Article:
I Made a Beyoncé-Themed “Pink Lemonade Cake” and It Kinda Destroyed Me

updated May 30, 2019
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(Image credit: Getty)

How to Cake It” is my favorite YouTube channel. But actually baking one of her cakes?

It kind of destroyed me.

I’m an unfussy home baker. I’ll make a one-layer cake or a crumble or maybe a blondie, but I stick to simple and not necessarily aesthetically elaborate desserts. My frosting is swoopy and my cookies are unadorned.

But I’m hooked on these “How to Cake It” videos, where Yolanda Gampp (aka Yo) makes multilayer stunners decked out in frostings and syrups and delicious gewgaws. Take the “Pink Lemonade: A Visual Cake” homage to Lemonade by Beyoncé, for example. The cake in the video is a towering beauty soaked in lemon syrups and topped with stalagmites of rock candy. Yo is funny and charming and does a few extremely inspired cake-themed riffs on songs from Lemonade. She even smashes it in the end, “Hold Up” style, with a giant whisk. WATCH IT.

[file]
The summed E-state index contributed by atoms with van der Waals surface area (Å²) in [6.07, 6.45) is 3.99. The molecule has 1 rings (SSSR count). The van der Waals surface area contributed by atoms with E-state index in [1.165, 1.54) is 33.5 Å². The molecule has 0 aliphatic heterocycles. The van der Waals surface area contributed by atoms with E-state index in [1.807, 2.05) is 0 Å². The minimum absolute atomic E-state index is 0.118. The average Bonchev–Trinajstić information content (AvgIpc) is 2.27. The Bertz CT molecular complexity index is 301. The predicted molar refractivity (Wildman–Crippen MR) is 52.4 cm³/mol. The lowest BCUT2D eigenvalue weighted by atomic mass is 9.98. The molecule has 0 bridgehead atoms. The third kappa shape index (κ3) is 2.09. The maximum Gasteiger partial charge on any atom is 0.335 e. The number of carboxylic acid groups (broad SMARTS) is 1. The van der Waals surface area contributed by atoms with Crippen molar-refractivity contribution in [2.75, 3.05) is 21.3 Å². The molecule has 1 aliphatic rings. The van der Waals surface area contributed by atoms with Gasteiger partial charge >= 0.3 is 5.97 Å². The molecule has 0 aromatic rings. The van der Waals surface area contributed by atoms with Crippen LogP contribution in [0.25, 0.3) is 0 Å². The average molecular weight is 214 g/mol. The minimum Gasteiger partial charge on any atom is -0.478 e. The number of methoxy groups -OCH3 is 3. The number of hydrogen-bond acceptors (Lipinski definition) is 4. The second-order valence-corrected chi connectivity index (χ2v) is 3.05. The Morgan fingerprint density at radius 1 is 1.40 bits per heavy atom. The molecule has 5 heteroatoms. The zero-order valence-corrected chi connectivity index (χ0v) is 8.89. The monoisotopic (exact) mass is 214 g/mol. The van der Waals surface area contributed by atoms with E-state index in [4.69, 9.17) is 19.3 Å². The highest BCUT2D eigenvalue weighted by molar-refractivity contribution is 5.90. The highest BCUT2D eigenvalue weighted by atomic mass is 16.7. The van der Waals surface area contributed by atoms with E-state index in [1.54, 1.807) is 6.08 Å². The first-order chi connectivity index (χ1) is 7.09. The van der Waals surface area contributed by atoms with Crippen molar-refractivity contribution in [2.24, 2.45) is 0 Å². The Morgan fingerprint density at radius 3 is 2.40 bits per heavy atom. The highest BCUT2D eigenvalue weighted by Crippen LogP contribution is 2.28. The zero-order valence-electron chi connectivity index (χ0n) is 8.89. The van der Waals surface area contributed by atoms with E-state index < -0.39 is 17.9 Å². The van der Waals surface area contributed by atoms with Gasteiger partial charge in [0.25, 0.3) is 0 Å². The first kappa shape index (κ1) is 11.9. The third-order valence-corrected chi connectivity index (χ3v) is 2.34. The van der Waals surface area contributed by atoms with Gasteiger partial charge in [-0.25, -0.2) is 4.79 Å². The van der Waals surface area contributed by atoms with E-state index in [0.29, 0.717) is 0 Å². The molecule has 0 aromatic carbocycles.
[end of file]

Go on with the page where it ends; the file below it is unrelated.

Watching it was very fun, unlike actually baking it.

I took on this cake challenge, hopeful that the curative powers of baking would wipe out the funk I was in. And it did help, but not in the lush, totally soothing Nigella-esque way I imagined. More in the “embrace your imperfection and your inner Hulk while stress-eating half a box of lemon wafer cookies” way.

Here’s what I learned from baking a delicious cake I will never, ever, ever make again. Enjoy the crappy pictures and low-key unhinged notes.

(Image credit: Claire Margine)

Some Challenges Require a Beyoncé-Level Attention to Detail

Let’s start with a cool and not-at-all-embarrassing list of all of the things I did wrong in the process of making this cake.

  • Didn’t let the butter get to room temperature, had to warm it in the oven. (From my notes: Nothing. This was back when I thought this would be my only mistake.)
  • Didn’t realize I had to fridge these vanilla cakes overnight. (From my notes: “Man this recipe is complicated but also not really?” I agree, past me.)
  • Didn’t buy enough butter or eggs. (From my notes: “I don’t have enough butter or eggs and I feel like I’m going to have a nervous breakdown. This sugar is really kicking in.” This was post-lemon wafer cookies. The stress-eating started early.)